5. Jenny says:

    Ooo 3 love stories in one? Love that:) The Regency period is fascinating, I can't imagine having to live with all of their rules outlining what a woman can and can't do. I would have gone crazy. Thanks so much for this giveaway!

  6. Karen says:

    I had never been a fan of HR until I got a few very good recommendations and now I'm really enjoying them.Great interview and thanks for the giveaway.fwiw(dot)kea(at)gmail(dot)com

  7. Lissette Martinez says:

    What a great advice for aspiring writers. I can't imagine myself living in that era. I'm too adventuress, and I would have rejected tons of marriage proposals. I really want to love with passion to the one who's going to be my husband. I have another question! I want to know with Wich of your books do you identify the most and why? Thanks! I'm looking forward for your answer ;)Lissette_125AThotmailDOTcom

  8. naida says:

    The Wedding Affair does sound like a nice romance. I do like stories set in the Regency period. Great interview! The authors advice to writers is wise.

  9. Barbara E. says:

    I love reading about the Regency, but I don't think I'd have wanted to live during that time. I like my modern conveniences too much and I couldn't live with all the restrictions, especially for women.Barbed1951 at aol dot com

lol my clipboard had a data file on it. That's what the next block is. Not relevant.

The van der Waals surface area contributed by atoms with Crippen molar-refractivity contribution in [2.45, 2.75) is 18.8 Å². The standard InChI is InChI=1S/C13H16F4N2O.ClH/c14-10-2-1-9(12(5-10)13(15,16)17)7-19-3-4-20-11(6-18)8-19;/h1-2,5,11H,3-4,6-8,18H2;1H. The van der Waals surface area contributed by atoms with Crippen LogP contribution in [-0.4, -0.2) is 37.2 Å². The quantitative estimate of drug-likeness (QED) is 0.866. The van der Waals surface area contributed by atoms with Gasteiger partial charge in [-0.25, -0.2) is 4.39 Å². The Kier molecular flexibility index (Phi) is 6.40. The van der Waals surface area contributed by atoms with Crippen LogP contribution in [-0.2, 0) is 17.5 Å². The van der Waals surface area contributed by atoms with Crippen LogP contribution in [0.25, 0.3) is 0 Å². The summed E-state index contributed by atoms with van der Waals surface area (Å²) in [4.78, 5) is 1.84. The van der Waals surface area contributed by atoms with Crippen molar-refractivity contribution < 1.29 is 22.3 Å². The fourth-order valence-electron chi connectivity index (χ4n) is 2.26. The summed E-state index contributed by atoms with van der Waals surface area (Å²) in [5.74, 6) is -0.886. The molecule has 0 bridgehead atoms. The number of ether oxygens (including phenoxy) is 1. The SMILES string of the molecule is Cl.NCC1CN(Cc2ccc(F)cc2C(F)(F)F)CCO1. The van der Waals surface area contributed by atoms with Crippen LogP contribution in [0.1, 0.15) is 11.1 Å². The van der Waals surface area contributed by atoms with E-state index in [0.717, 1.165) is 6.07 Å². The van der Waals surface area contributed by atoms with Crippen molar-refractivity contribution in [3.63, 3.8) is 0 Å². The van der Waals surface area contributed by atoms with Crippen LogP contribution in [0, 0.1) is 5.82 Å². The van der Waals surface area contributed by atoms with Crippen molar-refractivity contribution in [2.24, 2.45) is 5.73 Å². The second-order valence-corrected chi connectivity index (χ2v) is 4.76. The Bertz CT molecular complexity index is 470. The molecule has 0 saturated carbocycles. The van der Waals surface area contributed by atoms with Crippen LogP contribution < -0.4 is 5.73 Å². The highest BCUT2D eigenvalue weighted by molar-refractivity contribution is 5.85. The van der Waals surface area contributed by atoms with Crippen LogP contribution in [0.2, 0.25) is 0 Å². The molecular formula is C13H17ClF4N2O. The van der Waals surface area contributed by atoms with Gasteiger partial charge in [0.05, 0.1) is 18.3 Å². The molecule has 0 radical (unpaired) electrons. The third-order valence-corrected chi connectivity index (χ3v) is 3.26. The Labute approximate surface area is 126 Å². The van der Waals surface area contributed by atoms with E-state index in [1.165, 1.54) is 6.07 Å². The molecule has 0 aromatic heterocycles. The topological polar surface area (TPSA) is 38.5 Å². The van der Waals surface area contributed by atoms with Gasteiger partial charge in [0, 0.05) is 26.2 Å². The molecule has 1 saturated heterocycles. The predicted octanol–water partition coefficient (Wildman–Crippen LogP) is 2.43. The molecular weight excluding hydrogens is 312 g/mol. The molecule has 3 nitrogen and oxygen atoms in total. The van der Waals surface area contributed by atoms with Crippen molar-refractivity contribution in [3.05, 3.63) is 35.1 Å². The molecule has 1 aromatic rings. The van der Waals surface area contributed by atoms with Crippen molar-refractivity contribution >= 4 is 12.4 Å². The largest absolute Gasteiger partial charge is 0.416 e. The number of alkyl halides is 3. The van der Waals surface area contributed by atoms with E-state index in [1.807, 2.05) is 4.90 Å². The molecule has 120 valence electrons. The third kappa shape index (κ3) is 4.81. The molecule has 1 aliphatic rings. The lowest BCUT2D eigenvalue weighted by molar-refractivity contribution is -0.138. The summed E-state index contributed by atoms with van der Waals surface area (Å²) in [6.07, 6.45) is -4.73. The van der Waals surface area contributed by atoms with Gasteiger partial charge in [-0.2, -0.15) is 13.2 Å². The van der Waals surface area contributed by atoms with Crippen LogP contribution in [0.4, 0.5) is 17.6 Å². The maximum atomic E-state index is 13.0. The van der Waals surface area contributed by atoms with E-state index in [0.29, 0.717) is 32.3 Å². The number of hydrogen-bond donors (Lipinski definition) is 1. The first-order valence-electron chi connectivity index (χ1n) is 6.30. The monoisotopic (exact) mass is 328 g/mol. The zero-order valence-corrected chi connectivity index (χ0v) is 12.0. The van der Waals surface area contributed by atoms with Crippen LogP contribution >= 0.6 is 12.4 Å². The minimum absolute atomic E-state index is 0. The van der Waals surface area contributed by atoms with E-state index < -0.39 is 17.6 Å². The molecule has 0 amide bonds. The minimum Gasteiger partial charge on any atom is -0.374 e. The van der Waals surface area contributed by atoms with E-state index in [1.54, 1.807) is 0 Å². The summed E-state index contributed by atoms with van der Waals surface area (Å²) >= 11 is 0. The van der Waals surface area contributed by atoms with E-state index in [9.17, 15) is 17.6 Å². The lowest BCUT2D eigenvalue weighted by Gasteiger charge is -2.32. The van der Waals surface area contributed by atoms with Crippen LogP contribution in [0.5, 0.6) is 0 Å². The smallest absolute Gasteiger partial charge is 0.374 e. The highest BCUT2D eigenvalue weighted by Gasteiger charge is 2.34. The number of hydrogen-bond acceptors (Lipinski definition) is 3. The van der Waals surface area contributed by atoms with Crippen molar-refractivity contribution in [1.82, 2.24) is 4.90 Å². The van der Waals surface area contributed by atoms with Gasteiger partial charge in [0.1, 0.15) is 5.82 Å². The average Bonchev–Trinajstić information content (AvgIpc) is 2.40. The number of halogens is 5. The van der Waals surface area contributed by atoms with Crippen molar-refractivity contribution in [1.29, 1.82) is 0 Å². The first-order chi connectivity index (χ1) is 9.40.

10. Amy says:

    I love reading about the Regency era but I would not like living in it. I like being an independent woman and having the freedom to do what I like. I like the Regency romances because they are so romantic and glamorous.angeldream3[AT]gmail[DOT]comU.S. entry

  11. Leigh Michaels says:

    I have to agree, ladies – I love writing about the Regency period and reading about it, but I wouldn’t do well living in those conditions. No showers? No shampoo and conditioner? No central heating? No concierge level at hotels? :)Blodeuedd – Let’s just say that Simon’s sister Daphne (the bride whose wedding brings about the three romances in The Wedding Affair) will never be the heroine of her own book. 🙂 But I’d like to think that her new husband has enough humor and kindness and fondness for her that he’ll help her to grow up and become a whole lot nicer person.Karen, I loved writing Harlequin Romance – and now I’m having just as much fun writing Regency-period historicals.Oh, it’s hard to say which book I identify with most because I love all of them in different ways. It’s rather like deciding which is the favorite child – it’s often the one who’s causing least trouble at that moment!

  12. amanda says: